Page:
Sarah appeared to love it, though she was trying to lean out overboard, and was saying "swim swim swim". We did manage to avoid testing her life jacket on this occasion.

Some time later I managed to find a kind gentleman from the wooden boat builders association who taught me to eye splice.

It's one of those things that's not really that difficult when you see it done, but try learning it from a book. If you follow the link to the eyesplice above, it all hinges on picture 9.

Some of the work there on display was amazing, including a newly build Salcombe Yawl. Nice, but a little spendy at £25,596 (a little under $50,000). I guess you get what you pay for.

There were rowing skiffs, sail boats, electric launches and steam boats..

To top it all off - we stayed at the Beetle and Wedge a nice restaurant along the thames which has a few rooms for B&B. The food was fantastic. The staff made us feel like old friends, and Sarah got to feed the ducks at the river bank. The ducks were simply brazen. While Sarah was tearing bits of bread a slice off to through to the ducks, one came around behind her and snatched the slice clean from her hands.

Four days of very civilised living in the english countryside. Excellent.

Wednesday, June 04, 2008

Thanks Bro'

I convinced my brother to come join me for a spot of boat building. I had 4 long (14'-16') oak planks to plane down to 22mm and cut into long strips for battens.
Hard to man handle all alone.

My PT85 was quite inadequate for the task. It would plane oak just fine for a while, but then just overheat and give up the ghost. Unless I wanted to run a board through, then shoot the breeze for 20 minutes and repeat (not a bad idea, but my time is limited) then I needed bigger iron.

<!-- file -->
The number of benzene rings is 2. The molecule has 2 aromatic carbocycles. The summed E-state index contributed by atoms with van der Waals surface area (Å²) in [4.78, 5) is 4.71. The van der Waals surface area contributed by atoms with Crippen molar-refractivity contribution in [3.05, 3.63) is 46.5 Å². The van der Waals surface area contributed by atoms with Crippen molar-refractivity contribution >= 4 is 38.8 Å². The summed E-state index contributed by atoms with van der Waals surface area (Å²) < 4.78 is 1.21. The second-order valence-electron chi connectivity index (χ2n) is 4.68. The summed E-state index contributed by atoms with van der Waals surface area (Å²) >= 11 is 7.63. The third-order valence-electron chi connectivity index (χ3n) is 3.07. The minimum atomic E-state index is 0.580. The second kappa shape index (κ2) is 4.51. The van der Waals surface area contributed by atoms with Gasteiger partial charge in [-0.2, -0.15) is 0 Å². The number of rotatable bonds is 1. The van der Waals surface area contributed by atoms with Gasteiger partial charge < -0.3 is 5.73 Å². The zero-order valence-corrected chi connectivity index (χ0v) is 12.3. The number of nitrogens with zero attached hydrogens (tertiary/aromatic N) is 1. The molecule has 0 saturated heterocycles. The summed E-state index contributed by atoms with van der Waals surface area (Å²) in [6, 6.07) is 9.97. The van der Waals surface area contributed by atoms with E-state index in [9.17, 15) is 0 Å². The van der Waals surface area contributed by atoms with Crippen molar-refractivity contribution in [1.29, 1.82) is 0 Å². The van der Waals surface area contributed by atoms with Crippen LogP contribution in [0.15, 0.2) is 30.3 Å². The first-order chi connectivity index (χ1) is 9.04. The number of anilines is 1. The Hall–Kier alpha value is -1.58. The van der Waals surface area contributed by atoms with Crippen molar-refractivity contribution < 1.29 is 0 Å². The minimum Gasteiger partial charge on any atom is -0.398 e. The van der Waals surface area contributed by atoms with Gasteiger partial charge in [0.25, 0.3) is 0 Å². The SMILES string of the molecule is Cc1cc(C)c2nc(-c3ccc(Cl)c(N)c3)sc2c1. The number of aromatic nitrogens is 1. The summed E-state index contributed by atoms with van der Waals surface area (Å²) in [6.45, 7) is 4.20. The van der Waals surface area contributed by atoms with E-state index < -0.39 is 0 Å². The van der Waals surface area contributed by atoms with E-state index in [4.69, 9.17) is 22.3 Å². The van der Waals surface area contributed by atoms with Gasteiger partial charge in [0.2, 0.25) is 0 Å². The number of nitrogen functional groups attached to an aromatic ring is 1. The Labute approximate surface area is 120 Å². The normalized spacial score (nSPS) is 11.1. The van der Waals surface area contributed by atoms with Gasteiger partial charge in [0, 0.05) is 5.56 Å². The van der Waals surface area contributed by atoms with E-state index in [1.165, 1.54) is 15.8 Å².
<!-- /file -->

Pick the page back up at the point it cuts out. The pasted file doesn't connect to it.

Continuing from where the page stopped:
I rented a Makita 2012NB from SamHire for the weekend. Like many hire shops they treat weekends as non business days, so I got it for 3 days for the price of 1.5 - In the end, due to various commitments, I only used it for about 3/4 of a day - but that was enough.

We spent quite a while running 15' planks through the planer, and got things down to a fine art. In retrospect, I should have just paid The Lisnavagh Timber Project a few bob to run it through their big industrial planer and it would only have taken an hour or so. You live and learn.

Cutting the battens is made easier by a very simple trick. Clamp the planks to bits of scrap on top of your workbenches. Then set the blade so that it cuts the oak, and cuts into, but not through the scrap. Now you don't have to get inventive about how you clamp the wood so as not to cut your workbenchs in half. So simple.

In fact for the first few battens, the oak was heavy enough not to even need clamps - do clamp the scrap bits - unless you want to see how far your saw can fling them.

Next up will be steaming the chine logs and the sheer clamps.

Sunday, May 25, 2008

An our here and and hour there